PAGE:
George W. George

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George W. George (born George Warren Goldberg, February 8, 1920 – November 7, 2007) was an American theater, Broadway and film producer. His credits included the 1981 film My Dinner With Andre and several hit Broadway productions.[1]

Early life[edit]

George Warren Goldberg was born in Manhattan on February 8, 1920.[1] His parents were the well known cartoonist Rube Goldberg and Goldberg's wife, Irma Seeman.[1] George attended Williams College.[1]

George's father, Rube Goldberg, often received hate mail for his political cartoons during World War II.[1] Rube insisted that both of his sons, George and Thomas, change their surnames to protect themselves.[1] When Thomas chose the last name of "George", George decided to take the same surname as his brother. The newly renamed George W. George wanted to keep a sense of family togetherness by having the same name as his brother.[1]

Career[edit]

George W. George made his film producing debut with the 1957 documentary The James Dean Story, which was directed and produced by Robert Altman.[1] Other films to his credit included Rich Kids in 1979, which was written by his wife, Judith Ross George[1] and 1973's Night Watch, which starred Elizabeth Taylor.[1]

George's most well known film was My Dinner With Andre, which was released in 1981. George co-produced the film with Beverly Karp.[1] Starring Andre Gregory and Wallace Shawn, it opened to little enthusiasm but soon received critical acclaim and ultimately pulled in a 5 million-dollar box office gross.[1] At the time, five million was considered a good total for a low-budget, independent film.[1]

George made his Broadway debut in 1964 when he produced Dylan, starring Sir Alec Guinness as Dylan Thomas and written by Sidney Michaels.[1] George soon enjoyed a second consecutive hit with Any Wednesday, which opened shortly after Dylan. Any Wednesday, a comedy which starred Sandy Dennis and Gene Hackman, ran for more than two years on Broadway and was made into a film.[1] Other hits that George W. George produced include Alan Ayckbourn's Bedroom Farce, which earned a Tony Awards nomination for best play in 1979, and Ben Franklin in Paris, (1964) which starred Robert Preston.[1]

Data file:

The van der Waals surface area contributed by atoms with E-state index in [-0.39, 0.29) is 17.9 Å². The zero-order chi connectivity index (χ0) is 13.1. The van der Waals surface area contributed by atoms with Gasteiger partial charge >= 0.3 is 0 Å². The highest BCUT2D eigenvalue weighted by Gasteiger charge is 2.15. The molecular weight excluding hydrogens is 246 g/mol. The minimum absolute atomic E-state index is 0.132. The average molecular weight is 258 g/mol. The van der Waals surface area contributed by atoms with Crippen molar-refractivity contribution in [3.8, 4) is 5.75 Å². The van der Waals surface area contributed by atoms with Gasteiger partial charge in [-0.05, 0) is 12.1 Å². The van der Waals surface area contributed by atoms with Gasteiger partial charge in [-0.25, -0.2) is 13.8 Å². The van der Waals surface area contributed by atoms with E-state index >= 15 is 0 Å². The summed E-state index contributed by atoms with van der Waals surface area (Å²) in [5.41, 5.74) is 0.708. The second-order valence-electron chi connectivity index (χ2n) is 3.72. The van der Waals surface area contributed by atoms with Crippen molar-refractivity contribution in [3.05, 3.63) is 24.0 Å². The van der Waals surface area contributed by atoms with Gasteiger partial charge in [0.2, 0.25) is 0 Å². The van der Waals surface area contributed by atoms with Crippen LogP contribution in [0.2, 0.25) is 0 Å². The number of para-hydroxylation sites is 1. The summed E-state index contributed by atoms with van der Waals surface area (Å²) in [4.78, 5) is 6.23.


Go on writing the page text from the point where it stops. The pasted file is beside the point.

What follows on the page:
However, despite a string of hits, George was not always successful. His less successful Broadway flops included Happily Never After, which ran for only four shows, and Via Galactica, which closed after just seven Broadway performances.[1]

George W. George also worked as a television and film screenwriter in the 1950s and early 1960s.[1] His television credits included The Nevadan, Peter Gunn and Smoke Signal.[1] He and his wife Judith also wrote storylines and screenplays for the ABC television series Combat!, including the episode "The Chateau".[2]

George had a daughter Jennifer, born in 1960. She is a writer and jewelry designer.

Death[edit]

George W. George died of Parkinson's disease in Manhattan on November 7, 2007. He was 87 years old.[1]

References[edit]

  1. ^ a b c d e f g h i j k l m n o p q r s t Peterson, Alison J. (2007-11-20). "George W. George, at 87; writer, producer of films and Broadway plays". New York Times News Service (Boston Globe). Retrieved 2007-11-28. 
  2. ^ opening credits of this episode

External links[edit]